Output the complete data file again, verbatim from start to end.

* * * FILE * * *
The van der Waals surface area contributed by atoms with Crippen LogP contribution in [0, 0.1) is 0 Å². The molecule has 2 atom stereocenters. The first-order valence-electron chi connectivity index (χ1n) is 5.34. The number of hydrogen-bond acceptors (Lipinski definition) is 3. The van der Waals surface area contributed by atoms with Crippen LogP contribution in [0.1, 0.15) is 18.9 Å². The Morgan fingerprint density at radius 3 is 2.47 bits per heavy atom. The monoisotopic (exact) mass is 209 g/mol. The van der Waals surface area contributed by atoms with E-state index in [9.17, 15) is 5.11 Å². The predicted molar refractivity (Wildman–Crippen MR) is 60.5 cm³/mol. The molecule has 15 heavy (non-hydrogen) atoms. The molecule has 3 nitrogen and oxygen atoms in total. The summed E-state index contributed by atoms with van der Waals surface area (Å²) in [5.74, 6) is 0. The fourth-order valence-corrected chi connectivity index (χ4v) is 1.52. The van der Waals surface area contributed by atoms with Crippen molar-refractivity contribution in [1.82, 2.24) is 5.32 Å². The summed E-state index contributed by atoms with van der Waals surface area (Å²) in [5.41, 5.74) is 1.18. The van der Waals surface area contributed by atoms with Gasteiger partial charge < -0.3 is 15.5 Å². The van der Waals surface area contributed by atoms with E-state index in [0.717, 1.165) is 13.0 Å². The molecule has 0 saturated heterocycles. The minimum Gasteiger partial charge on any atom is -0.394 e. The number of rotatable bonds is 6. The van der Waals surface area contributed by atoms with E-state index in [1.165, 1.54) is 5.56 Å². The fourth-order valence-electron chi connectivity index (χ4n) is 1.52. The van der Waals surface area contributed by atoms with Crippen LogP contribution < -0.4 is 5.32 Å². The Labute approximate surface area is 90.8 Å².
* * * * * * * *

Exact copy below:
The van der Waals surface area contributed by atoms with Crippen LogP contribution in [0, 0.1) is 0 Å². The molecule has 2 atom stereocenters. The first-order valence-electron chi connectivity index (χ1n) is 5.34. The number of hydrogen-bond acceptors (Lipinski definition) is 3. The van der Waals surface area contributed by atoms with Crippen LogP contribution in [0.1, 0.15) is 18.9 Å². The Morgan fingerprint density at radius 3 is 2.47 bits per heavy atom. The monoisotopic (exact) mass is 209 g/mol. The van der Waals surface area contributed by atoms with E-state index in [9.17, 15) is 5.11 Å². The predicted molar refractivity (Wildman–Crippen MR) is 60.5 cm³/mol. The molecule has 15 heavy (non-hydrogen) atoms. The molecule has 3 nitrogen and oxygen atoms in total. The summed E-state index contributed by atoms with van der Waals surface area (Å²) in [5.74, 6) is 0. The fourth-order valence-corrected chi connectivity index (χ4v) is 1.52. The van der Waals surface area contributed by atoms with Crippen molar-refractivity contribution in [1.82, 2.24) is 5.32 Å². The summed E-state index contributed by atoms with van der Waals surface area (Å²) in [5.41, 5.74) is 1.18. The van der Waals surface area contributed by atoms with Gasteiger partial charge < -0.3 is 15.5 Å². The van der Waals surface area contributed by atoms with E-state index in [0.717, 1.165) is 13.0 Å². The molecule has 0 saturated heterocycles. The minimum Gasteiger partial charge on any atom is -0.394 e. The number of rotatable bonds is 6. The van der Waals surface area contributed by atoms with E-state index in [1.165, 1.54) is 5.56 Å². The fourth-order valence-electron chi connectivity index (χ4n) is 1.52. The van der Waals surface area contributed by atoms with Crippen LogP contribution < -0.4 is 5.32 Å². The Labute approximate surface area is 90.8 Å².